Technology, Organization and Productivity in Services: Lessons from Britain and the United States Since 1870
AbstractThis Paper first documents the comparative productivity performance of the United States and Britain since 1870, showing the importance of developments in services. We identify the transition in market services from customized, low-volume, high margin business organized on a network basis to standardized, high-volume, low margin business with hierarchical management, as a key factor. A model of the interaction between technology, organization and economic performance is then provided, focusing on the transition from networks to hierarchies. Four general lessons are drawn: (1) developments in services must be analysed if the major changes in comparative productivity performance among nations are to be understood fully; (2) different technologies and organizational forms can co-exist efficiently; (3) technological change can cause difficulties of adjustment in technology-using sectors if it is not suited to the social capabilities of the society; (4) reversal of technological trends can lead to reversal of comparative productivity performance.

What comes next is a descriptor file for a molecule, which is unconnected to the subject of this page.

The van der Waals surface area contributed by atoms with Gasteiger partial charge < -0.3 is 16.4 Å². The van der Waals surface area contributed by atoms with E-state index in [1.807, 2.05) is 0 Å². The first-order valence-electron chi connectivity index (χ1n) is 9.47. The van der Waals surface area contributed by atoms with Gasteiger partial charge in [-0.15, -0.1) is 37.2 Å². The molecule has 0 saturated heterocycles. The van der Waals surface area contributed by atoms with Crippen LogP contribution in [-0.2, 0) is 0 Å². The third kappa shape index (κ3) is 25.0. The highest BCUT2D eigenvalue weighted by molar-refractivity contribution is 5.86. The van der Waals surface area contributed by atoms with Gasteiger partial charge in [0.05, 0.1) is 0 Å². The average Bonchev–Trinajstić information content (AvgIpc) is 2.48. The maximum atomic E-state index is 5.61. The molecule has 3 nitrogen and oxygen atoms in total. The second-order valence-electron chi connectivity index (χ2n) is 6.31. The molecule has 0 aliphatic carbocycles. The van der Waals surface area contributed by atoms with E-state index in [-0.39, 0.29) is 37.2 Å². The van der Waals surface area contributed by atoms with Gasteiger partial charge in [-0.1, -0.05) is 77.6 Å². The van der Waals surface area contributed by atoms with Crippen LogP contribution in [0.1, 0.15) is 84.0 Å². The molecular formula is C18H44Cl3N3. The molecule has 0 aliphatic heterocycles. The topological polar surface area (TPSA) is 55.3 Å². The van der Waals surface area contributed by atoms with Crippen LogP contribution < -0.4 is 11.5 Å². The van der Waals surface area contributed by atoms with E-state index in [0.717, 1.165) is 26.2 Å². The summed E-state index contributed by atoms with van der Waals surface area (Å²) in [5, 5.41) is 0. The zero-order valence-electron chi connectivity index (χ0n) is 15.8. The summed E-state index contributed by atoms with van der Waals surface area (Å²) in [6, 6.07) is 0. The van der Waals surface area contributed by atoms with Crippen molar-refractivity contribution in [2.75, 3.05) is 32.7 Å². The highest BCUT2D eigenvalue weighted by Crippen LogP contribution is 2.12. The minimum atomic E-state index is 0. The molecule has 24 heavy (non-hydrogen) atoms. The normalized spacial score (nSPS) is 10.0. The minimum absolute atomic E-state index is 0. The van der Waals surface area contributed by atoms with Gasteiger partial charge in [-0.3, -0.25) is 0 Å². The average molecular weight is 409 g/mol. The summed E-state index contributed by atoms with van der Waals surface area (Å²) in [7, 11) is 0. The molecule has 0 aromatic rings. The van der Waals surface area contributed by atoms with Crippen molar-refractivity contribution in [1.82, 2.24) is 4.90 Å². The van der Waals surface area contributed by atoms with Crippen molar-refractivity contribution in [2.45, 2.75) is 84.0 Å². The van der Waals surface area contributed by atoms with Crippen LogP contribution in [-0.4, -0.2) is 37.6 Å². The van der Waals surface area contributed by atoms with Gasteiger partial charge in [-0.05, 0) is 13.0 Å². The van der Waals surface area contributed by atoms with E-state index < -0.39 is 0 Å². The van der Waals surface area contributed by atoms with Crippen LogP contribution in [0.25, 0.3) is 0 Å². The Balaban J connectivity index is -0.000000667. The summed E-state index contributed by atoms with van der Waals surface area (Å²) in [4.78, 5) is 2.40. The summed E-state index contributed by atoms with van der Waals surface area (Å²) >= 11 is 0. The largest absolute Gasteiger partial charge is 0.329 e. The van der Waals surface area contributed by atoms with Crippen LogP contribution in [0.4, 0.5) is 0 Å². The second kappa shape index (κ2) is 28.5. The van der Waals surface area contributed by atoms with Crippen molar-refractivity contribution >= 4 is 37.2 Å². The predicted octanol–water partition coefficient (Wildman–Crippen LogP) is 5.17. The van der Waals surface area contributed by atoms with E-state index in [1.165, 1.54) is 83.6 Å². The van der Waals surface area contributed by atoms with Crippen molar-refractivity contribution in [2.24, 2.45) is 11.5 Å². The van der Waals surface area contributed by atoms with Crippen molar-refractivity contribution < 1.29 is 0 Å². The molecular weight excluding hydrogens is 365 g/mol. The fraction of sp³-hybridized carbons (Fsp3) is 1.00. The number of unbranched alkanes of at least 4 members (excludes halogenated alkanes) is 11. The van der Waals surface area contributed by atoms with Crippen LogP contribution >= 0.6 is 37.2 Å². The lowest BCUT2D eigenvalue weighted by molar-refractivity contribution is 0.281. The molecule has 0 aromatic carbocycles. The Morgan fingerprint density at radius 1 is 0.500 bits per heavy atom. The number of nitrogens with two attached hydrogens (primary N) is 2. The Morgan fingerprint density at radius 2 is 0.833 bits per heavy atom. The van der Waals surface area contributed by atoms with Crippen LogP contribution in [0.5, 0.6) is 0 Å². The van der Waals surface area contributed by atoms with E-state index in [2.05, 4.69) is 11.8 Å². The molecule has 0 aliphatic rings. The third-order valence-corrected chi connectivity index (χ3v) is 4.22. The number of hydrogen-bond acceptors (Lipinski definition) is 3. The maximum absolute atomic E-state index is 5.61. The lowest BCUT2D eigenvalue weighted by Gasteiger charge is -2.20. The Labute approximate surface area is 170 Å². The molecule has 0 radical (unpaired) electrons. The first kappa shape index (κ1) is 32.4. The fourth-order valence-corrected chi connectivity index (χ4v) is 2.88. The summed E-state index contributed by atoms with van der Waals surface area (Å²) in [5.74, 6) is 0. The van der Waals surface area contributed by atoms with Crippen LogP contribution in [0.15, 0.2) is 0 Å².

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Bibliographic InfoPaper provided by C.E.P.R. Discussion Papers in its series CEPR Discussion Papers with number 4428.
Date of creation: Jun 2004
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Find related papers by JEL classification:
- N10 - Economic History - - Macroeconomics and Monetary Economics; Industrial Structure; Growth; Fluctuations - - - General, International, or Comparative
- O40 - Economic Development, Technological Change, and Growth - - Economic Growth and Aggregate Productivity - - - General
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